"It's all just crazy – how would we even do that when the pipeline lies deep below the river? And why?" Mozombite asked, going on to describe how the old pipeline has been neglected for decades while continuing to pump more and more oil across the Amazon.

The company then called on the same villages to clean up the toxic mess, hiring dozens of local indigenous people in an attempt to make evidence of the spill quickly disappear. The workers were given little or no protection, exposed to contamination and asked to use dispersants (toxic chemicals designed to bond to crude and make it sink during the "remediation" process, essentially hiding spills rather than cleaning them up). A story by a local TV news station revealed video footage of underage workers up to their necks in murky black waters, sifting through thick crude with their hands protected only by thin gloves and rubber boots.

Petroperú worked to quickly repair the June break and cover up the mess, and the North Peruvian began operating on July 12, 2014. The crusty tube burst again on November 16, 2014, this time spewing some 6,000 barrels of oil into the river and forests according to local estimates. Indigenous leaders noted that the pipeline has not been properly maintained, pumps hot and heavy loads far beyond its carrying capacity and has a history of breaks and leaks.

Oil development in the Peruvian Amazon has long been a major source of tension between indigenous communities, the companies that operate there and the government, a situation that has threatened the lives of indigenous peoples and has led to violent confrontations. For over four decades foreign and national companies have bulldozed large swaths of forest to build roads, riverbank boom towns, helicopter pads and pipelines that pump toxic waste waters into the rivers. In the last five years, oil development has increased rapidly after the Peruvian government offered up nearly 75% of its Amazon to oil concessions. This, coupled with measures that lowered fines for environmental crimes last year, protect the oil industry, allow it to wreak havoc on the local environment and infrastructure and set the scene for a "free ride in" and a "get out of jail free card" for extractive industry investors.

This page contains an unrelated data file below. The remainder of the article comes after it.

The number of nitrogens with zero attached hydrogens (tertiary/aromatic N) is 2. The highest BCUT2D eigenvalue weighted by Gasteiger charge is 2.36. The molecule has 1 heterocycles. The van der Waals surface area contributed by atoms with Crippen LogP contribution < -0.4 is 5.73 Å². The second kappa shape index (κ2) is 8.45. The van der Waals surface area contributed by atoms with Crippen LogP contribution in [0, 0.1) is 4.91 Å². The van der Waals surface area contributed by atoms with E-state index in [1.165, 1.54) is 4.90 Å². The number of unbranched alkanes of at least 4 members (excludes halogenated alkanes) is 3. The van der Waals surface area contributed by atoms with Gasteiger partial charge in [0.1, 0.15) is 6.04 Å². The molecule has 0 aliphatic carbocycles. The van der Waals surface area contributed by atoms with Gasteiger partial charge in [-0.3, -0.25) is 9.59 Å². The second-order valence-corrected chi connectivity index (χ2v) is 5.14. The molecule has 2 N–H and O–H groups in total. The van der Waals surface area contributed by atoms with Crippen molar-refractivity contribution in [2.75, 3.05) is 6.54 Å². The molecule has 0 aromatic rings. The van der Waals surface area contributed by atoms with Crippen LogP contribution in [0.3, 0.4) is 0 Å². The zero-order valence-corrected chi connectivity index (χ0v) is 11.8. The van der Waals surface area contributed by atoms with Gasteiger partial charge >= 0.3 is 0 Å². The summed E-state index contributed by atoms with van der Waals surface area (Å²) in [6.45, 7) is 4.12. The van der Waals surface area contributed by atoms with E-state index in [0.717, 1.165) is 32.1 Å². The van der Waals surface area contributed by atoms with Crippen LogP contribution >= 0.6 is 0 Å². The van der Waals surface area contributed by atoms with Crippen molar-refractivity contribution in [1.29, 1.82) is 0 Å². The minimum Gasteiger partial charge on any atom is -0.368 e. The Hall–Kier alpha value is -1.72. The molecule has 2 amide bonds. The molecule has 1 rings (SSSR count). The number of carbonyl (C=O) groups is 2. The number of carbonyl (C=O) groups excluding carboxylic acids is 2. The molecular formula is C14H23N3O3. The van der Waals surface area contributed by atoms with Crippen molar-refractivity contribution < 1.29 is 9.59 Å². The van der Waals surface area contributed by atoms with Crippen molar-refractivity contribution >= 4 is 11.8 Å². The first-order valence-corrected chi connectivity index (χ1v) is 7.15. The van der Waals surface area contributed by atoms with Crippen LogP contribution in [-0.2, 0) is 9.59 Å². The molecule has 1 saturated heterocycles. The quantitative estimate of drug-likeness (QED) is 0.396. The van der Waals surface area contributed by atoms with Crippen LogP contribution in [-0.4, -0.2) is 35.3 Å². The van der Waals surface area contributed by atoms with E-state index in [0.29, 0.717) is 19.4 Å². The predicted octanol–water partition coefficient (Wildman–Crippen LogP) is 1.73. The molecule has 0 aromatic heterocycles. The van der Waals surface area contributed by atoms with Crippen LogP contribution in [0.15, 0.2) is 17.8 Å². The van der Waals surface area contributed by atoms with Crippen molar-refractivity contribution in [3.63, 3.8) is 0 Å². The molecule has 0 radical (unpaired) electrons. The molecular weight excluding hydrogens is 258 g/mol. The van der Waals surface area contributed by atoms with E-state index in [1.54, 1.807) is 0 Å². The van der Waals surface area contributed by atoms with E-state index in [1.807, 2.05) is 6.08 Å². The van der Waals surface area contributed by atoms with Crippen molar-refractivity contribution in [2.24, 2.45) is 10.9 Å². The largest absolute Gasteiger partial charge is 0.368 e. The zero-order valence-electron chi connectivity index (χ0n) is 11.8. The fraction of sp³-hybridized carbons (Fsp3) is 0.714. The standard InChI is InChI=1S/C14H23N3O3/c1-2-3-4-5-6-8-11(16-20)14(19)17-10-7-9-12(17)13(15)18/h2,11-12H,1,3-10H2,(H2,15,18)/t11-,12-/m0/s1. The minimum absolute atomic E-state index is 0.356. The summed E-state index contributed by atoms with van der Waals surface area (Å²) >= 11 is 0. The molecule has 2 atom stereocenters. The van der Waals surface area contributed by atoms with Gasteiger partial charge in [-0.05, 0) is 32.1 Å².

Further east in a remote Amazon region where Peru meets Brazil, members of the Matsés living on both sides of the border told local media they are prepared to fight with spears, bows and arrows if companies enter their territory to explore for oil. In recent years, the government has declared four Amazon headwater regions – including the Marañon – environmental emergency zones after finding alarming levels of contamination.

Petroperú considers the region remediated.

Back in San Pedro, Ines and her community fear for their livelihood and future. Mothers have reported vomiting, dizziness and skin rashes after bathing themselves and their babes in the river. They do not trust that they can resume eating fish, even from far reaches upriver. Furthermore, experts warn that many of the health impacts of oil contamination don't show up until years down the line, long after evidence of a spill has been buried. Exposure to PAHs (Polycyclic Aromatic Hydrocarbons) – which are categorized as probable human carcinogens – are known to cause skin, liver and immunodeficiency problems and birth defects.

"Many fish died. We're eating fish from a can, but that too is running out. Right now the company brings us these things, they bring cartons of water so the community doesn't feel so desperate," claims Ines, pointing out an opened rusty tuna can half buried in a patch of muddy grass. "But we can't do this forever, and we can't eat the fish from the river. I don't know what will happen."